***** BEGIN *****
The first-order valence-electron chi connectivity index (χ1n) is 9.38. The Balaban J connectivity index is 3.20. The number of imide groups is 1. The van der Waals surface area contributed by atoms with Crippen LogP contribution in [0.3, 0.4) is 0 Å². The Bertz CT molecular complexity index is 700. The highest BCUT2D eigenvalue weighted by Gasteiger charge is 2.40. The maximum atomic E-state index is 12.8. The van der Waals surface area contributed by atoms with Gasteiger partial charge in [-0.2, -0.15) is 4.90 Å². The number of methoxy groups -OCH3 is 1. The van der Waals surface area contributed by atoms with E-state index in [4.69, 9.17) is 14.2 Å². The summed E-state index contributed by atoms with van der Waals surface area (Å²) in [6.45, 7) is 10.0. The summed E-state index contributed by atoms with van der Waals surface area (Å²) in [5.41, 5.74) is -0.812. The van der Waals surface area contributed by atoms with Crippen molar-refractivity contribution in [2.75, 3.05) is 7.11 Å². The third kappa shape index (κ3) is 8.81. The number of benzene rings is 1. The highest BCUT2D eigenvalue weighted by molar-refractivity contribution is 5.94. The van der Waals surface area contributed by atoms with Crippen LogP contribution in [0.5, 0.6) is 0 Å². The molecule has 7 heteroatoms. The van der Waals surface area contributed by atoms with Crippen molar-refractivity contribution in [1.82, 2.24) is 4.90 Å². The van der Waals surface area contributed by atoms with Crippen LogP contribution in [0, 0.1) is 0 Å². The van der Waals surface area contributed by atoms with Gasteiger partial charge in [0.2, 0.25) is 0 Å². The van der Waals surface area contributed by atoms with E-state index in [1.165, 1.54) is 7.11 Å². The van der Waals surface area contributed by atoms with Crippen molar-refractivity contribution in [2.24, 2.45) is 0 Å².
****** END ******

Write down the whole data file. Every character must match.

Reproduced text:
The first-order valence-electron chi connectivity index (χ1n) is 9.38. The Balaban J connectivity index is 3.20. The number of imide groups is 1. The van der Waals surface area contributed by atoms with Crippen LogP contribution in [0.3, 0.4) is 0 Å². The Bertz CT molecular complexity index is 700. The highest BCUT2D eigenvalue weighted by Gasteiger charge is 2.40. The maximum atomic E-state index is 12.8. The van der Waals surface area contributed by atoms with Gasteiger partial charge in [-0.2, -0.15) is 4.90 Å². The number of methoxy groups -OCH3 is 1. The van der Waals surface area contributed by atoms with E-state index in [4.69, 9.17) is 14.2 Å². The summed E-state index contributed by atoms with van der Waals surface area (Å²) in [6.45, 7) is 10.0. The summed E-state index contributed by atoms with van der Waals surface area (Å²) in [5.41, 5.74) is -0.812. The van der Waals surface area contributed by atoms with Crippen molar-refractivity contribution in [2.75, 3.05) is 7.11 Å². The third kappa shape index (κ3) is 8.81. The number of benzene rings is 1. The highest BCUT2D eigenvalue weighted by molar-refractivity contribution is 5.94. The van der Waals surface area contributed by atoms with Crippen LogP contribution in [0.5, 0.6) is 0 Å². The molecule has 7 heteroatoms. The van der Waals surface area contributed by atoms with Crippen molar-refractivity contribution in [1.82, 2.24) is 4.90 Å². The van der Waals surface area contributed by atoms with Crippen LogP contribution in [0, 0.1) is 0 Å². The van der Waals surface area contributed by atoms with Gasteiger partial charge in [0.2, 0.25) is 0 Å². The van der Waals surface area contributed by atoms with E-state index in [1.165, 1.54) is 7.11 Å². The van der Waals surface area contributed by atoms with Crippen molar-refractivity contribution in [2.24, 2.45) is 0 Å².